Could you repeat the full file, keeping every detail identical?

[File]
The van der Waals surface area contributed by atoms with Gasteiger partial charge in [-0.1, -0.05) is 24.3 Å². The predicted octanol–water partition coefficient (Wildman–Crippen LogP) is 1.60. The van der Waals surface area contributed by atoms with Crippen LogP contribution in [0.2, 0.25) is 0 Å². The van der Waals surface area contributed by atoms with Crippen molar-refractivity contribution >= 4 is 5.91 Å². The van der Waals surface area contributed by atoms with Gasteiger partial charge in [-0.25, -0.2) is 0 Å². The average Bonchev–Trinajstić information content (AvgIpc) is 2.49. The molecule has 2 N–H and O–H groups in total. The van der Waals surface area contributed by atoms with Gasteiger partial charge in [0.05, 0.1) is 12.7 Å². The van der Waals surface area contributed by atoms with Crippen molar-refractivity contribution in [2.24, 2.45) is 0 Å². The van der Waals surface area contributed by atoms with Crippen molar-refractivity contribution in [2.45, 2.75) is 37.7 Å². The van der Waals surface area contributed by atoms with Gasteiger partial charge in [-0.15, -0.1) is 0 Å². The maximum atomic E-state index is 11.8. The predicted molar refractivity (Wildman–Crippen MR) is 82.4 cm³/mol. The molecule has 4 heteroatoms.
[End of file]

The van der Waals surface area contributed by atoms with Gasteiger partial charge in [-0.1, -0.05) is 24.3 Å². The predicted octanol–water partition coefficient (Wildman–Crippen LogP) is 1.60. The van der Waals surface area contributed by atoms with Crippen LogP contribution in [0.2, 0.25) is 0 Å². The van der Waals surface area contributed by atoms with Crippen molar-refractivity contribution >= 4 is 5.91 Å². The van der Waals surface area contributed by atoms with Gasteiger partial charge in [-0.25, -0.2) is 0 Å². The average Bonchev–Trinajstić information content (AvgIpc) is 2.49. The molecule has 2 N–H and O–H groups in total. The van der Waals surface area contributed by atoms with Gasteiger partial charge in [0.05, 0.1) is 12.7 Å². The van der Waals surface area contributed by atoms with Crippen molar-refractivity contribution in [2.24, 2.45) is 0 Å². The van der Waals surface area contributed by atoms with Crippen molar-refractivity contribution in [2.45, 2.75) is 37.7 Å². The van der Waals surface area contributed by atoms with Gasteiger partial charge in [-0.15, -0.1) is 0 Å². The maximum atomic E-state index is 11.8. The predicted molar refractivity (Wildman–Crippen MR) is 82.4 cm³/mol. The molecule has 4 heteroatoms.